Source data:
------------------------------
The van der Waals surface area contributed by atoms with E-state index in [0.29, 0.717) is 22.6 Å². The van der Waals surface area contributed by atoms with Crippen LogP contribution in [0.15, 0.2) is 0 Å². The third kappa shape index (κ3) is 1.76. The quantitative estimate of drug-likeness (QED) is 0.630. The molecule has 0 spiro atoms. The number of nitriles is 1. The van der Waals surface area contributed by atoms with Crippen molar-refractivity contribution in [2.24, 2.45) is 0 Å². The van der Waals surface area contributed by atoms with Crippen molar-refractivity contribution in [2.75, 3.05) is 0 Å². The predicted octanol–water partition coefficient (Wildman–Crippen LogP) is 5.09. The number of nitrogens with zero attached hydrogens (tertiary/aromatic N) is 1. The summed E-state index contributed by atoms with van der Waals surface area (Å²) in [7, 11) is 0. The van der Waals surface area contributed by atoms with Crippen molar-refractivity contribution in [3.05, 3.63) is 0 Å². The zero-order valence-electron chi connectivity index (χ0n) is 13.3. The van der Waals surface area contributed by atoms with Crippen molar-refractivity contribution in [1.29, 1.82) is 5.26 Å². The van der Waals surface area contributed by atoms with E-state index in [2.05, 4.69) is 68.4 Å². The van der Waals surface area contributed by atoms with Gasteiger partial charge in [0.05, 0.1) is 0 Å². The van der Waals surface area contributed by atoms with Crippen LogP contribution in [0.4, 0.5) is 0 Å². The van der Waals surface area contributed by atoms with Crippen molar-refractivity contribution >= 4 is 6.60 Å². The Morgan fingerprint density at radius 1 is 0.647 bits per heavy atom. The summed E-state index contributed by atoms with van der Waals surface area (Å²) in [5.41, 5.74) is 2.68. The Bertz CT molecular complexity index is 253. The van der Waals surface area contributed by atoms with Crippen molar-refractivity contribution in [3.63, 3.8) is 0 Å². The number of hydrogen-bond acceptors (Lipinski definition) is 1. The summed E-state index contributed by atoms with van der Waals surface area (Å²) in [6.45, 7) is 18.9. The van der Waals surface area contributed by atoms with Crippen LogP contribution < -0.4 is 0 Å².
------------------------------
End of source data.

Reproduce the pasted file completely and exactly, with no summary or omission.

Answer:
The van der Waals surface area contributed by atoms with E-state index in [0.29, 0.717) is 22.6 Å². The van der Waals surface area contributed by atoms with Crippen LogP contribution in [0.15, 0.2) is 0 Å². The third kappa shape index (κ3) is 1.76. The quantitative estimate of drug-likeness (QED) is 0.630. The molecule has 0 spiro atoms. The number of nitriles is 1. The van der Waals surface area contributed by atoms with Crippen molar-refractivity contribution in [2.24, 2.45) is 0 Å². The van der Waals surface area contributed by atoms with Crippen molar-refractivity contribution in [2.75, 3.05) is 0 Å². The predicted octanol–water partition coefficient (Wildman–Crippen LogP) is 5.09. The number of nitrogens with zero attached hydrogens (tertiary/aromatic N) is 1. The summed E-state index contributed by atoms with van der Waals surface area (Å²) in [7, 11) is 0. The van der Waals surface area contributed by atoms with Crippen molar-refractivity contribution in [3.05, 3.63) is 0 Å². The zero-order valence-electron chi connectivity index (χ0n) is 13.3. The van der Waals surface area contributed by atoms with Crippen molar-refractivity contribution in [1.29, 1.82) is 5.26 Å². The van der Waals surface area contributed by atoms with E-state index in [2.05, 4.69) is 68.4 Å². The van der Waals surface area contributed by atoms with Gasteiger partial charge in [0.05, 0.1) is 0 Å². The van der Waals surface area contributed by atoms with Crippen LogP contribution in [0.4, 0.5) is 0 Å². The van der Waals surface area contributed by atoms with Crippen molar-refractivity contribution >= 4 is 6.60 Å². The Morgan fingerprint density at radius 1 is 0.647 bits per heavy atom. The summed E-state index contributed by atoms with van der Waals surface area (Å²) in [5.41, 5.74) is 2.68. The Bertz CT molecular complexity index is 253. The van der Waals surface area contributed by atoms with Crippen molar-refractivity contribution in [3.63, 3.8) is 0 Å². The number of hydrogen-bond acceptors (Lipinski definition) is 1. The summed E-state index contributed by atoms with van der Waals surface area (Å²) in [6.45, 7) is 18.9. The van der Waals surface area contributed by atoms with Crippen LogP contribution < -0.4 is 0 Å².